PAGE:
As people get more comfortable using such tools, these will become a part of the “new normal” of communicating. Think ahead to how these tools can evolve to better serve the needs of distributed teams and improve virtual services. For example, communication tools could add more engagement features that help teams build rapport—the virtual equivalent of Friday night after-office drinks. 

And as the world prepares to adopt 5G—with Asia-Pacific at the helm—you’ll need to consider how their cloud-based tools can improve the way your organisation communicates, both internally and with customers. 5G will enable technologies like augmented reality (AR). With AR, participants of virtual brainstorming sessions could feel like they were in the same physical room, using the same physical whiteboard. 

Customer engagement will evolve, too, to allow seamless, omni-channel communication. Consider the various digital touchpoints you have with your customers, and how you can tie them together—it could be as simple as embedding a button in your mobile app that immediately lets the user have a video call with an agent. 

This way, you allow your customers to enjoy better and more timely engagement through their preferred channels, so diversify your channels for customer acquisition and support. 

3. Set basic rules and expectations for physical and virtual offices

The office and the home office are two very different arenas. As such, the rules for each venue would differ—and everyone in your organisation must know those distinctions beforehand.

In this case, employing enterprise mobility and communications solutions addresses multiple remote-work issues. Deeper collaboration, access to mobile usage information and work tools, and improved customer experience are just some of their benefits that will see your enterprise through this massive shift.

However, they also introduce new questions needing both detailed and flexible answers. At what times of day are your people expected to be online and responsive? How can limits be set on work hours and loads to prevent overwork and loss of boundaries? How can conflict resolution be done? What are the measures to take for sudden personal emergencies?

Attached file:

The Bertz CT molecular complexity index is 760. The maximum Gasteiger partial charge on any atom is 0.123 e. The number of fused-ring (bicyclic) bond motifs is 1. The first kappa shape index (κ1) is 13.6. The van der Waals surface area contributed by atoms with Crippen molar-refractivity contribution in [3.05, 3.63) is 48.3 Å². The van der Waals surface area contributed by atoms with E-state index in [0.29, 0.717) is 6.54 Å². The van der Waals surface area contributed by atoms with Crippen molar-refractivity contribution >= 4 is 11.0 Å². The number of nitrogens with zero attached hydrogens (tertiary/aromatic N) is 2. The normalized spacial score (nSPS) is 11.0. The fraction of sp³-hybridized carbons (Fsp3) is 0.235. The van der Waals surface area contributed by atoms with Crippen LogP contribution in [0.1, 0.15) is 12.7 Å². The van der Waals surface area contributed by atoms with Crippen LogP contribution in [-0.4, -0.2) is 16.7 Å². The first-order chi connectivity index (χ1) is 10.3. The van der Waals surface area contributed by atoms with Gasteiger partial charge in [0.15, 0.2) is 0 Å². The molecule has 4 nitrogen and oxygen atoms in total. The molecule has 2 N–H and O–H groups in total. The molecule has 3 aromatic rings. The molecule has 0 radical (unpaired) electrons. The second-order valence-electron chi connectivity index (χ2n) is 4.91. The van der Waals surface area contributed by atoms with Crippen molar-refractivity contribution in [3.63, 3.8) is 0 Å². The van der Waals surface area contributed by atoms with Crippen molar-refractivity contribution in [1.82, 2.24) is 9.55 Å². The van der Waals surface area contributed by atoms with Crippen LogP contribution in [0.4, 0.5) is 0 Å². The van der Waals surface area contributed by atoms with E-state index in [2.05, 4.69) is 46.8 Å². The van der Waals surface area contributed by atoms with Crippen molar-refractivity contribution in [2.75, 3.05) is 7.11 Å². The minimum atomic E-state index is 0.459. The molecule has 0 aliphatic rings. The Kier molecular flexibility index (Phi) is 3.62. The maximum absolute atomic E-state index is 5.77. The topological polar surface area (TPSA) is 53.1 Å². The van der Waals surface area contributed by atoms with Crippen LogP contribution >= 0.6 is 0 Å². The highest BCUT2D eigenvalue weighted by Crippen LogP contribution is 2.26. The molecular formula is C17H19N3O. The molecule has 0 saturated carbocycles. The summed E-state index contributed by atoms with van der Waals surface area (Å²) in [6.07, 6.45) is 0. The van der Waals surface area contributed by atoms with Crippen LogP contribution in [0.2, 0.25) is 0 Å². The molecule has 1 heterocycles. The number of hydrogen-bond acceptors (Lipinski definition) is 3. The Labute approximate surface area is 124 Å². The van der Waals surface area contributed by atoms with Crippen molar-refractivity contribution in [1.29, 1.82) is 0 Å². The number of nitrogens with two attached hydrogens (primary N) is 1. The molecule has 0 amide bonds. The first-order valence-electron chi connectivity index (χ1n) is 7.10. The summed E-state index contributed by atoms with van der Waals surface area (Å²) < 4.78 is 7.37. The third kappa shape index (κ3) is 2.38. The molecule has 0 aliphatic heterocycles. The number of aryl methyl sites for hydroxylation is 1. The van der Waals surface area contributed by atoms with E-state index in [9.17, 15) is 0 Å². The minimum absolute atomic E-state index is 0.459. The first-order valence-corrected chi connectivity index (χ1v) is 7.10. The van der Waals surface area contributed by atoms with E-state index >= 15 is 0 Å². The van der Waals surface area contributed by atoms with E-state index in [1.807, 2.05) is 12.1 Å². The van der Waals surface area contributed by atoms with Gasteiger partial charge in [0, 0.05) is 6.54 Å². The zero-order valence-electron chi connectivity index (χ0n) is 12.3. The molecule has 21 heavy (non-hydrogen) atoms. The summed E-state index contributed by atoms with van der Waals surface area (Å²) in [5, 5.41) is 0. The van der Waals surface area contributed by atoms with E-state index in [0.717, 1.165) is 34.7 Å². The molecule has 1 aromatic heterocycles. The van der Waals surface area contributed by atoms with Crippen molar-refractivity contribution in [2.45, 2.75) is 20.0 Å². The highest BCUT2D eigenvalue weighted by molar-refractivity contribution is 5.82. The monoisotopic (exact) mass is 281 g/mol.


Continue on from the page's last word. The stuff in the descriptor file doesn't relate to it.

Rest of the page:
The hurdles for newly remote enterprises

Even as more businesses take on long-term remote-work arrangements, there remain a few problems to tackle.

First, the sheer challenge of deploying new mobile and communications solutions amid these trying and uncertain times. Some operators will be focused on servicing their current enterprise clients, and some could help companies beyond postponing bill payments—for instance, by introducing unified communications solutions as well. Until the crisis is over, there could be no new mobile plans, SIMs, devices, or communications tools for your employees for quite a while.

The next hurdle concerns employee and management mentality. Enterprise mobility and communications are only as effective as enterprises’ and users’ belief in them, so people who weren’t ready for remote work or are less receptive to it could have a more difficult time adjusting with them compared to other workers. 

Prepare to adapt

Remote work offers plenty of opportunities, and organisations need to support their people with rapid responses through flexible and reliable enterprise solutions.

Bridge Alliance is the partner of choice for enterprises seeking to deploy and operate mobile services across geographic borders and can empower you through this New Normal, and can provides unprecedented transparency, simplicity and value to customers by linking up premier member operators in the region seamlessly.